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Yes forgot why it wasn't smart to use with Views but Context leak is the answer. – Warpzit Feb 25 '13 at 12:03
    
"It is only to be used with fragments that do not hold any reference to anything that will be recreated on rotation." I'm not so sure that this is 100% accurate. If the retained fragment sets a reference to the parent Activity in onActivityCreated(Bundle) (which will be called in the retained fragment after each configuration change), then shouldn't this be enough to ensure that the retained Fragment never holds a reference to an old Activity? – Alex Lockwood Apr 22 '13 at 0:10
3  
@AlexLockwood If you look at source code,FragmentManager sets the mActivity field of a fragment to its parent activity on attach, and also sets it back to null, when that fragment is detached. In the fragment that field is accessible by getActivity(). So storing another reference to parent activity is not always required, and if one does so, one must clear/release it on detach. True, if you are careful enough to make sure you won't leak context references, you can use it in any way. My intent was to discourage senseless use of setReatainInstance() on just any Fragment. – S.D. Apr 22 '13 at 4:52
    
@user117 Gotcha. I just would have used different wording that "it is only to be used with...", that's all. I agree though that it probably doesn't make sense to hold a reference to the parent Activity manually... not sure why I recommended that in my comment. Like you said, getActivity() will work since it is set in onAttach() and set to null in onDetach(). :) – Alex Lockwood Apr 23 '13 at 4:57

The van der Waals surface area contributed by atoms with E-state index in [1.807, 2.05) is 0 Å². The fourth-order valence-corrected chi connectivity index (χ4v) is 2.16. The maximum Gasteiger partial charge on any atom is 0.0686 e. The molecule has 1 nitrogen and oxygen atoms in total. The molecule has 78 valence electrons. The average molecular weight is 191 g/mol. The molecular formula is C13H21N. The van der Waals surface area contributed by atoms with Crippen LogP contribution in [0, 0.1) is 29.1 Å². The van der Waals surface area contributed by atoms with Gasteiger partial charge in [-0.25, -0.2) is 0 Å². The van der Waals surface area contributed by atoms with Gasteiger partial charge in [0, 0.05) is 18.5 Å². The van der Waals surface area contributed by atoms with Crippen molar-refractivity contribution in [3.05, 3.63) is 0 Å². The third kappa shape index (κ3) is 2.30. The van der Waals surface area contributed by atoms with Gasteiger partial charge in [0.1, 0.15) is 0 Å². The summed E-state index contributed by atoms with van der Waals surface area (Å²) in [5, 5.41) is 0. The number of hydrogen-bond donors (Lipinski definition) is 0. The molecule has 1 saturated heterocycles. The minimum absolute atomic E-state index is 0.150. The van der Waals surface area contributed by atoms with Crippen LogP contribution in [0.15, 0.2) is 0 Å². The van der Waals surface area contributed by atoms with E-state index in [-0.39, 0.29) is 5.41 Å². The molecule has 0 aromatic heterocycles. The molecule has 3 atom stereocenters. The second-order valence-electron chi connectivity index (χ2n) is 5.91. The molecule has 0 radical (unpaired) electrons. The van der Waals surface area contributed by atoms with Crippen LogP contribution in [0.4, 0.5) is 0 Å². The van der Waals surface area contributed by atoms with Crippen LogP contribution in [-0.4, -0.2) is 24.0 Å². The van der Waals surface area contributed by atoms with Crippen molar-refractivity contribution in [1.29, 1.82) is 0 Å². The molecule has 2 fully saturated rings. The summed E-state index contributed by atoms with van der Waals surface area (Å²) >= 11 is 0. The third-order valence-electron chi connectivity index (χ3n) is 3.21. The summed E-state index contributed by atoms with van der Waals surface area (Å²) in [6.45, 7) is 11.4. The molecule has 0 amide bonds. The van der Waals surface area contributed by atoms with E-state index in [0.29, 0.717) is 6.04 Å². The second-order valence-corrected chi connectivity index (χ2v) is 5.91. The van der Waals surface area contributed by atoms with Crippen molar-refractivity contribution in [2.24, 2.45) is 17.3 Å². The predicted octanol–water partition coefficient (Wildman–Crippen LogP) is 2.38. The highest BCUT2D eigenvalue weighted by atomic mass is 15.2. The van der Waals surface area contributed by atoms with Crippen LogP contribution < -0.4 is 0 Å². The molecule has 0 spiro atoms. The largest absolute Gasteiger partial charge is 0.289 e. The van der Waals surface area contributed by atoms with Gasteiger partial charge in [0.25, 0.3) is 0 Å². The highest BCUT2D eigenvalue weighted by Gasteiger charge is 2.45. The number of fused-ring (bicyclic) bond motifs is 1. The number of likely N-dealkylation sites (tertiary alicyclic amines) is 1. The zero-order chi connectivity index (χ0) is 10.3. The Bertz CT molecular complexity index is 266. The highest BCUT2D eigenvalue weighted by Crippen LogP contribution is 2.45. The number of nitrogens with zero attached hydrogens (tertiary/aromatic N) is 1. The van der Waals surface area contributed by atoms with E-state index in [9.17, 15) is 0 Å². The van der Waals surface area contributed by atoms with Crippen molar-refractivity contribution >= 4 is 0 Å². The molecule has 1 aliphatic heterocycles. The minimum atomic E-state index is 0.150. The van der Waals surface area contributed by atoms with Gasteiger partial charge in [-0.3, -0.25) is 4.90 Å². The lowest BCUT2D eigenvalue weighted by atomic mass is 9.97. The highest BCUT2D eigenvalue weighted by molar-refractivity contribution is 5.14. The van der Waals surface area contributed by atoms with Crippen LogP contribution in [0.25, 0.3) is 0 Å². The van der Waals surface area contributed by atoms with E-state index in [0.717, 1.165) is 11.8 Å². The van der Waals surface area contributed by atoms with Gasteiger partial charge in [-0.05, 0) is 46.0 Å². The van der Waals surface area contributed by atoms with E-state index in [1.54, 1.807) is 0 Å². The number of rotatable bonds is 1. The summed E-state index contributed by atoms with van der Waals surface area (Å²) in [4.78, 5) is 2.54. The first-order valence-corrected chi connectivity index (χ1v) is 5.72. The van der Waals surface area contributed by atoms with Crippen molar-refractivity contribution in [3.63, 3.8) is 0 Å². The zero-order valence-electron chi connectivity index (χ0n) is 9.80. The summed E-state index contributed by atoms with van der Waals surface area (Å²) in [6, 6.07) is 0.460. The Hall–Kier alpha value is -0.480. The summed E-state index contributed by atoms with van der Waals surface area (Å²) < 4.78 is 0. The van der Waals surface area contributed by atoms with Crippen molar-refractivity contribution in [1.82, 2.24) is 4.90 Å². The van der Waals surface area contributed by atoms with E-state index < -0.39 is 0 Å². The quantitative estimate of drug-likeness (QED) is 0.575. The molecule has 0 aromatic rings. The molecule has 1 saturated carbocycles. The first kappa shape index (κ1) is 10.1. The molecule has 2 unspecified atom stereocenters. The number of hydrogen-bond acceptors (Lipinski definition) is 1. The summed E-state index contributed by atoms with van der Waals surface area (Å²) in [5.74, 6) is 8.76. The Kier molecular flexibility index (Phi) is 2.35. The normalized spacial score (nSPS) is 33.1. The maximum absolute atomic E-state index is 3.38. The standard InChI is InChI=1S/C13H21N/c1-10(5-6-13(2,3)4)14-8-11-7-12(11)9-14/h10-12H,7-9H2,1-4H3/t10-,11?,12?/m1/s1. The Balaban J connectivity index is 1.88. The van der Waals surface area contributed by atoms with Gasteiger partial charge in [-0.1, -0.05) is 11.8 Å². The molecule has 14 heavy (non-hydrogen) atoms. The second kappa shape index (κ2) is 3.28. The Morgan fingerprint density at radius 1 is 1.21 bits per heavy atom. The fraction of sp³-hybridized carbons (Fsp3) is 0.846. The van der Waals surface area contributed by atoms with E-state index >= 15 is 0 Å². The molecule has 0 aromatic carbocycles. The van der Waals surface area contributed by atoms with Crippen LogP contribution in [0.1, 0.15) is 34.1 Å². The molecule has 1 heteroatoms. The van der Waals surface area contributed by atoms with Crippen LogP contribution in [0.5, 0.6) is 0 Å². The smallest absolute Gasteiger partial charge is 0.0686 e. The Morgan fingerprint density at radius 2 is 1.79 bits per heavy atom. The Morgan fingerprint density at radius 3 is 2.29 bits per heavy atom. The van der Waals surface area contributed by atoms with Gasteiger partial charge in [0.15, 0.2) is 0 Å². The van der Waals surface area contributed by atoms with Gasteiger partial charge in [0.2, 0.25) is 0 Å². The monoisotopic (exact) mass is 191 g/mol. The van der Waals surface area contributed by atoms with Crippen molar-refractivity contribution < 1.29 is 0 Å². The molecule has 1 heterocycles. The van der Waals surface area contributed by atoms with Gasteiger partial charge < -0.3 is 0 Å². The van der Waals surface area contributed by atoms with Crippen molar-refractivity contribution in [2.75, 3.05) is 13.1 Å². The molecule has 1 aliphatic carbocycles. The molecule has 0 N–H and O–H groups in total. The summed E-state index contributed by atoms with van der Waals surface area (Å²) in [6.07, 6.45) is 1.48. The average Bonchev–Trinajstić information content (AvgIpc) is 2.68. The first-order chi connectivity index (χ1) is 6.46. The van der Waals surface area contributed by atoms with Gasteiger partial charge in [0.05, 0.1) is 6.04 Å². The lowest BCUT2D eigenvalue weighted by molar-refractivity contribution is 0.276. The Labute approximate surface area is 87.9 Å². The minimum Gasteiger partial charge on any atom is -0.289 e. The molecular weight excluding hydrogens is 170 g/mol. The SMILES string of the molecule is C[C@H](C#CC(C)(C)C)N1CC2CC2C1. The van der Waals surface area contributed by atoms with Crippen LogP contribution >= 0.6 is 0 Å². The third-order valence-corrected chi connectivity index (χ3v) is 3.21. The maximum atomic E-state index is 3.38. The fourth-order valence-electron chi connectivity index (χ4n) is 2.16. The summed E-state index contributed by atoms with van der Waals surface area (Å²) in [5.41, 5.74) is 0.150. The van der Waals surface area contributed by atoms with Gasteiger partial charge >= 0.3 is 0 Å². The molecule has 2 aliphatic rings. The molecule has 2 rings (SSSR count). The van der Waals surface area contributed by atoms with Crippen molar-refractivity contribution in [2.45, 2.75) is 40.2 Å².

Sorry to belabor the point, but why do you say 'A typical Visual fragment does.' Don't ALL fragments that display views hold views? The reason I ask is I have a fragment that inflates a view in onCreateView(), then returns the view. I don't keep a reference to the view, as in I don't save it as a fragment's attribute. Do these views have a reference to the old activity, or are their references updated? – flobacca Mar 18 at 9:56

Because your misunderstanding its use. setRetainInstance(true) should only be used in fragments which are like solo elements/modules. Fragment which handles sockets etc. and which doesn't have any GUI really benefit from being retained but fragments with GUI should probarbly not use setRetainInstance(true). Also any fragments which goes to the back stack shouldn't use setRetainIstance(true).

You could generalize it to any fragment which handles only data/connection etc. should use setRetainInstance(true). But there is a multitude of different ways to use Fragments, which wouldn't benefit of setRetainInstance(true).

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Any sources which supports your idea? Google Android documentation doesn't specific exactly on UI and non UI fragment. – Cheok Yan Cheng Feb 25 '13 at 11:58
    
If you look at googles reference on setRetainInstance(true) it at least doesn't work with backstack. Link: developer.android.com/reference/android/app/… – Warpzit Feb 25 '13 at 12:01